Jul 16, 2019 10:46 PM

Default Signals Trouble Among Firms Active in China’s Structured Bond Market

Jinggong Group still has 11 outstanding bonds worth 5.6 billion yuan in total. Photo: VCG
Jinggong Group still has 11 outstanding bonds worth 5.6 billion yuan in total. Photo: VCG

A privately owned enterprise in eastern China active in a shady corner of China’s bond market has defaulted on 1 billion yuan ($145.4 million) in short-term debt that came due on Monday.

The default of Jinggong Group Co. Ltd. illustrates the difficulties now faced by private companies that have relied on an unusual financing method known as structured bond issuances, particularly amid the government’s ongoing drive to get corporate debt under control.

The Zhejiang province-based company couldn’t come up with the money to repay the short-term commercial paper, a type of debt instrument, due to factors including the government’s deleveraging policies, one of its listed subsidiaries, Zhejiang Jinggong Science & Technology Co. Ltd., said in a filing (link in Chinese) to the Shenzhen Stock Exchange.

Two other companies that Jinggong Group controls, Kuaijishan Shaoxing Rice Wine Co. Ltd. and Changjiang & Jinggong Steel Building (Group) Co. Ltd., also disclosed the default in exchange filings. All three listed companies said that Jinggong Group’s default has had no effect on them.

Founded in 1968, Jinggong Group runs businesses ranging from property and steel structure construction to aviation to wine making. The group ranked 229th (link in Chinese) by revenue among privately owned Chinese enterprises in 2018, according to the All-China Federation of industry and Commerce, a government-backed chamber of commerce.

Jinggong Group still has 11 outstanding bonds worth 5.6 billion yuan in total, according to Caixin’s calculations based on public data. Of particular note, the company issued debt in an unusual manner known as a “structured bond,” according to source in the bond market familiar with the company. “Jinggong is a large issuer of structured bonds, and should have defaulted long ago,” the source told Caixin.

In a structured issuance, a bond issuer buys a portion of their own offering to inflate the issuance size in order to attract investors, Caixin previously reported. It is known as a creative way for some companies to secure funding they couldn’t otherwise obtain based on their credit ratings. Although structured bond issues aren’t technically illegal, some top regulators have voiced misgivings.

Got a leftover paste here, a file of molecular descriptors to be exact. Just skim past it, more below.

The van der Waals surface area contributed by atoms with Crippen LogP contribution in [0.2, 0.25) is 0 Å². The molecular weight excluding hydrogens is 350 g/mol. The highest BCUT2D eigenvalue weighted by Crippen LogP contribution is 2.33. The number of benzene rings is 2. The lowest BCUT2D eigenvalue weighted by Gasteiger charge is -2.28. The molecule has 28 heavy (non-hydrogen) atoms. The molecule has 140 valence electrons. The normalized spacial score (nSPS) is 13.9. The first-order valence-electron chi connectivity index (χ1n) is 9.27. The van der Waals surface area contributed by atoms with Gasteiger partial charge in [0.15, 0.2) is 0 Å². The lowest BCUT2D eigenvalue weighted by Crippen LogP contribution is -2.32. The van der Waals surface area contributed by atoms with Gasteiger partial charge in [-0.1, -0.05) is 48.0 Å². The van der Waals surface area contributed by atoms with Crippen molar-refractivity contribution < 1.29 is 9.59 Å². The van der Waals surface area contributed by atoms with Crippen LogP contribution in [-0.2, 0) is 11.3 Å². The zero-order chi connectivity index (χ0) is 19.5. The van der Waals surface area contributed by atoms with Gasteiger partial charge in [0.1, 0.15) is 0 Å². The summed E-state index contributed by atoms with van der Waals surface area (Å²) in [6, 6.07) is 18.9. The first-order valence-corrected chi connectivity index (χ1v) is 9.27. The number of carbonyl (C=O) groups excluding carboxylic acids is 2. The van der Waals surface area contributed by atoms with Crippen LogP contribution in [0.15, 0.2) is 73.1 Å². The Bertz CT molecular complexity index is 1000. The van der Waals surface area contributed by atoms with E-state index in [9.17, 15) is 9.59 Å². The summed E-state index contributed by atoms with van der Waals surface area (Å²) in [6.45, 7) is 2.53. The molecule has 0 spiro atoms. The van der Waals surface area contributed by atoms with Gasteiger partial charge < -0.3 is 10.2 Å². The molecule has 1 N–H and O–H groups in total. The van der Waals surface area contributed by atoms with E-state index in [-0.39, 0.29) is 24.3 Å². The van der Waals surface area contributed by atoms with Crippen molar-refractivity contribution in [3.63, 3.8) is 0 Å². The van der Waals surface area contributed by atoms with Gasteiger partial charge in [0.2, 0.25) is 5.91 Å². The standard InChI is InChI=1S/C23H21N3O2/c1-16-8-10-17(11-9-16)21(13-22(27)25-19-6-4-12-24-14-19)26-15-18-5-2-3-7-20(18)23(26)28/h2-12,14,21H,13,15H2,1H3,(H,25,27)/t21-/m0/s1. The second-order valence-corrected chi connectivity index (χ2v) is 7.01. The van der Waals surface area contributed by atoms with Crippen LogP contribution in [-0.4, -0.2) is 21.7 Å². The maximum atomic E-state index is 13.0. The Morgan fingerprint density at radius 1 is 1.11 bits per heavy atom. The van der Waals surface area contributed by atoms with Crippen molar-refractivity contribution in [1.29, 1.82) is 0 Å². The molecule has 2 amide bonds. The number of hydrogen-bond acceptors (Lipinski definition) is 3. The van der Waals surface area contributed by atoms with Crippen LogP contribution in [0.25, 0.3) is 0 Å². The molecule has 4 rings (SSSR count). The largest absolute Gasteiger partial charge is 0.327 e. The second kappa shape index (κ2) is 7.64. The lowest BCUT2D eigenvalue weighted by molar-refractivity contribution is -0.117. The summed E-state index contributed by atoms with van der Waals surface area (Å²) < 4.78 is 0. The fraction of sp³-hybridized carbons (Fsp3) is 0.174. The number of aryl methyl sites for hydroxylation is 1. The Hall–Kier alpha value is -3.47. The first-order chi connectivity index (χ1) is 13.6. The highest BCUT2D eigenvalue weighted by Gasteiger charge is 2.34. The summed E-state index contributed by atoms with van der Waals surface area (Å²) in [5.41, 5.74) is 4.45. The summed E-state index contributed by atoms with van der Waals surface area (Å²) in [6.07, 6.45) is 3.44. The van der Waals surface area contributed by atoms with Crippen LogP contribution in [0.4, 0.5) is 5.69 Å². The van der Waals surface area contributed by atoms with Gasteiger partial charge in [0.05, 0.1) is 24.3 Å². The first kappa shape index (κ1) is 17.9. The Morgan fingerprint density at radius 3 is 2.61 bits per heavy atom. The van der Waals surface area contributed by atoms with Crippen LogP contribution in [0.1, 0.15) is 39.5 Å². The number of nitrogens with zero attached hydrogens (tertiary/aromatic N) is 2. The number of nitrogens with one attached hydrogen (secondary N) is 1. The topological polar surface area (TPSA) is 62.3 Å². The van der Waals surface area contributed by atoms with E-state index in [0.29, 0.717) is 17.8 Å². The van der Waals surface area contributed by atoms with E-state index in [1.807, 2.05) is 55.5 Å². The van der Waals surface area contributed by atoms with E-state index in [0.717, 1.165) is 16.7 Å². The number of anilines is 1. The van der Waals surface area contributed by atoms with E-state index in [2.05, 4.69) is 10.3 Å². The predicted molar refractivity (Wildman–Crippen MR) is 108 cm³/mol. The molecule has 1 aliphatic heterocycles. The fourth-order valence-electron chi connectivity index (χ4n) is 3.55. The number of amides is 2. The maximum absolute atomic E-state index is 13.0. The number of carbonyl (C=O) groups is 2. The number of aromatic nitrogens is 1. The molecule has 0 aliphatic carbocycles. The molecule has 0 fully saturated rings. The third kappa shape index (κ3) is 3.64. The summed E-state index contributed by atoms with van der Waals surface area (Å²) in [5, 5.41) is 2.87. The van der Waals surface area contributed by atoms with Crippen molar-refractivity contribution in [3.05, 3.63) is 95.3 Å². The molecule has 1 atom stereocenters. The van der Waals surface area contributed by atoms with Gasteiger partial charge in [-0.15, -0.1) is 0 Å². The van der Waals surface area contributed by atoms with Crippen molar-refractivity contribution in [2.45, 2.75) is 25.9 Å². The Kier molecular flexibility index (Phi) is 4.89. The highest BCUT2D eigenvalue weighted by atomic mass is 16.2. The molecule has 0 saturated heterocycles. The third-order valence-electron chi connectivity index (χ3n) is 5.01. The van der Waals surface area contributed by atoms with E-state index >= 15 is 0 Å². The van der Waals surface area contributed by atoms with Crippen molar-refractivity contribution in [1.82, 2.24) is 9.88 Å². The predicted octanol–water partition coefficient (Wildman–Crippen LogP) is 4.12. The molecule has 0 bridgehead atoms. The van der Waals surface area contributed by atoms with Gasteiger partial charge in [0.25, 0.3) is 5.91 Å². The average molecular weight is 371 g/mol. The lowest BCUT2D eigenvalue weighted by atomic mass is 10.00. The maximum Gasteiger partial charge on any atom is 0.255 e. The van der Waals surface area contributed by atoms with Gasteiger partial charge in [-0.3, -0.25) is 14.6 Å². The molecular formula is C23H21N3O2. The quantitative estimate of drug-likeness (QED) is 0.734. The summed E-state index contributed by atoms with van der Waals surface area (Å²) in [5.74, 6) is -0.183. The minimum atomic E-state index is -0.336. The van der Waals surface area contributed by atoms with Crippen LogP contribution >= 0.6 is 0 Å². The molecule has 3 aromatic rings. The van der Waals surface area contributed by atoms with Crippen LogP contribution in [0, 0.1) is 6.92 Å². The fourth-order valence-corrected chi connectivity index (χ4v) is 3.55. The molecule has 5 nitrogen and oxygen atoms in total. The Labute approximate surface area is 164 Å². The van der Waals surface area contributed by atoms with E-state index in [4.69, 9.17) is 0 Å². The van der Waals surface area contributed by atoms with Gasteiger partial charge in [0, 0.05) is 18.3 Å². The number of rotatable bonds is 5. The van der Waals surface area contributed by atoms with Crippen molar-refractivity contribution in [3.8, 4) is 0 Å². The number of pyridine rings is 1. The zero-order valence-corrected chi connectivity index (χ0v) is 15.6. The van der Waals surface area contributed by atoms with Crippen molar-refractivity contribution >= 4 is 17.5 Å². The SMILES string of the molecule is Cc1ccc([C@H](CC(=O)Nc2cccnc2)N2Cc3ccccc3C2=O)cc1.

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Even before the default, warning signs were flashing for Jinggong Group. In April, Dagong Global Credit Rating Co. Ltd., a Chinese ratings agency, put the company on a credit watch list, citing the group’s declining profit, debt disputes and subsequent court-ordered freeze of its stakes in Jinggong Science & Technology and Kuaijishan Shaoxing Rice Wine, Dagong said in a statement (link in Chinese) at the time.

On Monday, Dagong lowered (link in Chinese) Jinggong Group’s issuer rating to AA- from AA+ and changed the ratings outlook to negative.

At the end of March 2018, Jinggong Group provided guarantee for an outstanding 2.9 billion yuan of financing, mostly for affiliated or Zhejiang-based companies, Dagong said in the April statement. Some of the companies had been put on a blacklist for individuals and corporations with poor credit, including one that had applied for bankruptcy.

Contact reporter Guo Yingzhe (

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